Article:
• Home
  • Introduction
  • Advantage
  • Investing Process
  • Service
  • News
  • Contact Us
  • Communication
  • Facebook
  • Linkedin
  • China@tanikawa.com
  • 0086-10-53270173
  • Home > News > Details
    An old mountain village's revival through preservation

    FUZHOU - Travelers come to Dingwuling not just for its traditional charms, but for what it lacks.

    "Tourists come every day," said 55-year-old Ding Qiaorong. "They even stay till dusk because they want to see for themselves there are really no mosquitoes in Dingwuling."

    The ancient Hakka village is nestled among the mountains of Changting County in southeast China's Fujian Province. For over 700 years, mosquitoes have left it alone while visiting nearby villages relentlessly.

    "Nobody can tell why," said Ding Qiaorong, who runs a specialty shop at the village entrance. "We villagers credit a stone toad. It crouches toward the village and eats all mosquitoes in it."

    The villagers, who all belong to the Ding clan, have even built a small temple honoring the stone toad at the foot of the hill.

    "The mystery attracts tourists," said Ding Hesheng, 60. "Actually, our village boasts many more attractions."

    Dingwuling takes tourists back to the good old days. All around are tile-roofed wood or clay houses built against the steep stone hillside, which often forms the back wall. They rest on platforms of piled shale slabs.

    Of more than 130 houses, only two use cement, giving Dingwuling another name: "no-cement village."

    "Cement, sand and bricks were hard to carry up to the village in the past, while wood, shale and clay were everywhere on the mountain," said Ding Hesheng.

    Along a narrow flagstone street in Dingwuling are various old businesses: grocery stores, a tailor shop, a barber shop, a smithy, a tea oil mill, and a tofu workshop, all necessary for a self-sufficient community.

    "Now Dingwuling just looks old," said Ding Hesheng. "It has been undergoing a large-scale repair since 2013."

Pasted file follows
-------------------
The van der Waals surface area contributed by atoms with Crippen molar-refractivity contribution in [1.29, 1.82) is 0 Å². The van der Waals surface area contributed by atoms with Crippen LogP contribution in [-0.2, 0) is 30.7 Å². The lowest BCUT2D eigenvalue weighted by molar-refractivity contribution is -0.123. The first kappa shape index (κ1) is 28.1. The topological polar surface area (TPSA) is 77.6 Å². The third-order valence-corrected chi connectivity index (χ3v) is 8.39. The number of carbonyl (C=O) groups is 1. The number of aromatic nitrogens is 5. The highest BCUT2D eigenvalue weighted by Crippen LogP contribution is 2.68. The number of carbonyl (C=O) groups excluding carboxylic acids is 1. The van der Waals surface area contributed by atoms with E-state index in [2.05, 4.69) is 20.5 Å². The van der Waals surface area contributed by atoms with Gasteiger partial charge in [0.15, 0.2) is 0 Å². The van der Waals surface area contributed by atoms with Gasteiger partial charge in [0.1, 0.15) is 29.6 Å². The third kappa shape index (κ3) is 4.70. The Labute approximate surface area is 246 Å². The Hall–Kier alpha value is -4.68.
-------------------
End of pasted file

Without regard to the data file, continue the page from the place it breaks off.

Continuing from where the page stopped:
Five years ago, the village was so desolate and decrepit that the local government considered relocating villagers and returning it to farmland.

    "Of more than 700 villagers, only 60 to 70 lived in the village then," said Ding Hesheng. "Young people had left for a better living in town."

    Far from the crowds, Dingwuling was a quiet and safe spot. Its seclusion helped it to become a stronghold that bandits had to ask permission to pass through.

    During peace time, however, such seclusion turned out to be a great disadvantage. Villagers, bringing lunch boxes with them, used to go downhill to work in the fields two or three miles away.

    There arose a saying: "Don't marry your daughter to Dingwuling, she has to climb the hill when she wants to sleep."

    Villagers started to move out in the 1980s, working and settling down in town. They came back each year to worship their ancestors, but never to rebuild their old houses. The village thus preserved its original style.

    Fortunately, the trend in China toward preserving old villages saved Dingwuling.

    In the winter of 2012, local government overruled a reclamation plan and decided to invest to preserve and restore the old village.

    As crumbling houses stood firm again under the principle of "repairing the old as old," the deserted village began to revive.

    Tourists come from near and far, usually about 500 daily and 20,000 during the seven-day Spring Festival holiday. The villagers make good profits by selling local specialties and cuisine.

    "About 200 villagers have come back to live in the village," said Tong Linhai, deputy governor of Gucheng Town, which has jurisdiction over Dingwuling. "Many more will return when more infrastructure is completed in the future."

    Some, however, cannot wait to seize business opportunities.

    Lin Qianghui, 49, an oil painter from Changting, came to build a gallery beside a clear pond in Dingwuling two years ago. He is now decorating the interior of five-rented houses to offer hotel rooms with 30 beds.

    "Dingwuling is perfect for sketching landscapes," said Lin, who operates another gallery in the coastal city of Xiamen. "Once the accommodation is ready, artists will come from all over the country."

    Already, Dingwuling has been a shooting location for four films.

    Local poor families also see hope for breaking the chains of poverty.

    The Dingwuling tourist service cooperative recruited 13 families under the poverty line. Six of them, including Ding Qiaorong, overcame poverty last year by earning dividends and working jobs in the cleaning, retail and plumbing fields, among others.

    Guaranteed a basic monthly wage of 500 yuan (77.2 U.S. dollars), Ding Qiaorong, who suffers from chronic heart disease, is encouraged to earn more from sales commissions.

    "More and more tourists are coming," said Ding Qiaorong. "I'm sure to have a more prosperous business."

    © Copyright 2017 Invest in Fuzhou
  • facebook
  • linkedin
  • email
  • tel
  • more
  • Share